The Canadian national men's ice hockey team (popularly known as Team Canada) is the ice hockey team representing Canada internationally. The team is overseen by Hockey Canada, a member of the International Ice Hockey Feder-ation. From 1920 until 1963, Canada's international representation was by senior amateur club teams. Canada's national men's team was founded in 1963 by Father David Bauer as a part of the Canadian Amateur Hockey Association, playing out of the University of British Colum-bia. The nickname "Team Canada" was christened for the 1972 Summit Series and has been frequently used to refer to the Canadian national team ever since.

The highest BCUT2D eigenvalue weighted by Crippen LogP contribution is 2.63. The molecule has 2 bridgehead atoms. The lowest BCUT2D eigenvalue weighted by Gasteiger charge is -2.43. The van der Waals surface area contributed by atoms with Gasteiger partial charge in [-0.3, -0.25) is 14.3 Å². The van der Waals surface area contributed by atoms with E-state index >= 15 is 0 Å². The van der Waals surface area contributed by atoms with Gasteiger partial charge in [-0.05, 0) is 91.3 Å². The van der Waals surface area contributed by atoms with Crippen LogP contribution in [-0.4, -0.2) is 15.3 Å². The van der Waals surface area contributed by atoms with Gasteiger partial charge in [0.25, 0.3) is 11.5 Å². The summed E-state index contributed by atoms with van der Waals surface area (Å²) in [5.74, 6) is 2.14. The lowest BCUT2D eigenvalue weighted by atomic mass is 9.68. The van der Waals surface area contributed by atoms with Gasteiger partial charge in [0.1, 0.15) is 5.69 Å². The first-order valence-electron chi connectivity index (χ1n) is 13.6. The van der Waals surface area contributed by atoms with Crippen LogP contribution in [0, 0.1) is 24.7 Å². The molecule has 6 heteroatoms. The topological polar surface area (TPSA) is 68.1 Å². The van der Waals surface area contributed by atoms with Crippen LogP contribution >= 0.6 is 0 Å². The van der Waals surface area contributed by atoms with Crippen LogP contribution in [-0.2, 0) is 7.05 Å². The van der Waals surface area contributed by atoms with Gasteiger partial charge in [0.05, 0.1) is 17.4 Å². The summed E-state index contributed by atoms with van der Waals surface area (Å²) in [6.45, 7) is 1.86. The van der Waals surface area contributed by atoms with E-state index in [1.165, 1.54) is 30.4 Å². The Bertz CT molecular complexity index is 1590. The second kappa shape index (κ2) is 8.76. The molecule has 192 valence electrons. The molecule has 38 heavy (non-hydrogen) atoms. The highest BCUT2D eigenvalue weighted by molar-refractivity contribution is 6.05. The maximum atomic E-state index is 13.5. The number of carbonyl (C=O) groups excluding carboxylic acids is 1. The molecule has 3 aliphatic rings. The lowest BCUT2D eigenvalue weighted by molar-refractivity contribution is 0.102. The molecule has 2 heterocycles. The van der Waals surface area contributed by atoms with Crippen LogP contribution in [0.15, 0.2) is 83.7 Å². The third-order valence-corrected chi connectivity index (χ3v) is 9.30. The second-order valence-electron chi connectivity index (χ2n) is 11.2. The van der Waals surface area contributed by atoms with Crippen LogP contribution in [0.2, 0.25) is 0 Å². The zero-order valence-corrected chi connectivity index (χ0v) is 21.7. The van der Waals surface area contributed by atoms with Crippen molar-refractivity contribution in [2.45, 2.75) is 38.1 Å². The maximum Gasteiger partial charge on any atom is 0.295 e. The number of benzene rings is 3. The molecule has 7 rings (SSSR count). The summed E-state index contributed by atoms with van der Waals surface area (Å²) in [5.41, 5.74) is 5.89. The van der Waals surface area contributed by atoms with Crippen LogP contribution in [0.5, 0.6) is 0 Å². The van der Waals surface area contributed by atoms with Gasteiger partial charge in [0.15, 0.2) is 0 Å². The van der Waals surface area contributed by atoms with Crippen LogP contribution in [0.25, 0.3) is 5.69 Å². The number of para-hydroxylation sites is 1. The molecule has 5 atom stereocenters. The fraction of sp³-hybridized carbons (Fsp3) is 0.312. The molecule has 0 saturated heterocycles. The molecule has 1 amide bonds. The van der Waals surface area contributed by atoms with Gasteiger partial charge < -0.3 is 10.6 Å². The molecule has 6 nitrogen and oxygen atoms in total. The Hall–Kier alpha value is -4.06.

Canada has been one of the leading national ice hockey teams in international play, winners of the 1972 Summit Series against the Soviet Union, four of five Canada Cups dating back to 1976, nine Olympic gold medals (the most of any participating hockey nation), including three of the last four; Salt Lake City 2002, Vancouver 2010, and Sochi 2014. They are 25-time IIHF World Champions and winner of the 2004 World Cup of Hockey. Canada is a member of the so-called "Big Six", the unofficial group of the six strongest men's ice hockey nations, along with the Czech Republic, Finland, Russia, Sweden and the United States